Process evaluation embedded within a randomised trial of caregiver training after stroke
- Start date: July 2008
- End date: December 2011
Objectives and brief methodology
Stroke remains a major health problem in the 21st century with incident rates of 1.65 per 1000 population for first ever stroke. Shorter hospital stays mean caregivers will play an increasingly important role in the care and continued rehabilitation of patients after stroke. Caregivers identify information and the skills training required to implement physical care as the most important of pre-discharge needs. The process evaluation ran alongside a multi-centre cluster randomised trial of a caregiver training programme (TRACS).
An intervention (The London Stroke Carer Training Course, LSCTC) was tested in a single centre and was effective in decreasing burden, anxiety and depression for the caregiver, improving psychological outcomes for patients and reducing overall costs. The TRACS cluster RCT tested the effectiveness of the LSCTC in a much larger sample of stroke units (n=18) and compared this with usual care in a further group of stroke units (n=18). The process evaluation focused on the implementation of the LSCTC, how staff, patients and caregivers understood and engaged with the intervention and their perceptions of whether this contributed to caregivers’ ability to support stroke survivors at home.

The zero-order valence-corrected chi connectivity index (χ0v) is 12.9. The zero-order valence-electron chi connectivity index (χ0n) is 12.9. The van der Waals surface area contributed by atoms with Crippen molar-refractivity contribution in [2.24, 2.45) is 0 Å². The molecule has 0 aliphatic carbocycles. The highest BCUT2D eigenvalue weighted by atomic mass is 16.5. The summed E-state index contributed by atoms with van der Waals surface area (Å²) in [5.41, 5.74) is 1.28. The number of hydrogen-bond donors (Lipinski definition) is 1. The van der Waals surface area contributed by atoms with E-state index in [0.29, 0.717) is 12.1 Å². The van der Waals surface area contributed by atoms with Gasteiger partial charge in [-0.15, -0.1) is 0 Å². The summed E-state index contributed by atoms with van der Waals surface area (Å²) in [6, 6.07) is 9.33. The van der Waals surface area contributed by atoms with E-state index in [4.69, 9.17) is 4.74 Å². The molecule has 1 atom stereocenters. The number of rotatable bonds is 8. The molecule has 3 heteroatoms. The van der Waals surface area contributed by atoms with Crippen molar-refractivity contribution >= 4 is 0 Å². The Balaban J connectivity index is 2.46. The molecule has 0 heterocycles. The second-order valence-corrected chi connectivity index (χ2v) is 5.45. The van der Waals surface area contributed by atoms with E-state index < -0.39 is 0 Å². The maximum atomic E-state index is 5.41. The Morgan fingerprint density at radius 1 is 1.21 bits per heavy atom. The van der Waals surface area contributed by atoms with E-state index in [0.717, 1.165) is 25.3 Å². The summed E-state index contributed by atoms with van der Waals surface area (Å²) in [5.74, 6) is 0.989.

Comprehend the context in which formal and informal training is provided for caregivers after stroke in both intervention and control stroke units participating in the TRACS trial
Understand patients’, caregivers’ and staff’s experience of the formal and informal training process
Understand patients’ and caregivers’ subjective views of the benefits of formal and informal training
Provide data to assist in interpretation of the TRACS trial outcomes.
Observations of day-to-day stroke unit practice, multidisciplinary team and family meetings, together with instances of formal and informal caregiver training were undertaken in 10 of 36 TRACS trial centres (6 intervention and 4 control units). Documentary analysis supplemented the observational data. Semi-structured interviews were conducted with patients and caregivers three months after discharge (n = 37 pairs). Interviews with patients and caregivers explored their in-hospital experiences and their perceptions of receiving information and formal or informal preparation for caring for the patient at home following discharge.
Multidisciplinary team members from eight of the 10 stroke units (n = 53), participated in semi-structured interviews soon after recruitment to the TRACS cluster randomised controlled trial closed. These interviews explored team members’ experiences and perceptions of providing information about stroke and their participation in formal or informal caregiver training in hospital.
Results and impact of research
The TRACS cluster randomised controlled trial demonstrated no clinical or statistical differences between groups on the primary outcomes of functional independence (patients), or caregiver burden. Similarly, for the range of secondary outcomes measured at 6 and 12 months, no clinical or statistical differences were evident. Thus, the outcomes seen in the early single-centre trial were not replicated in TRACS. The process evaluation findings are important in contributing to an understanding of the possible reasons for the TRACS study outcomes.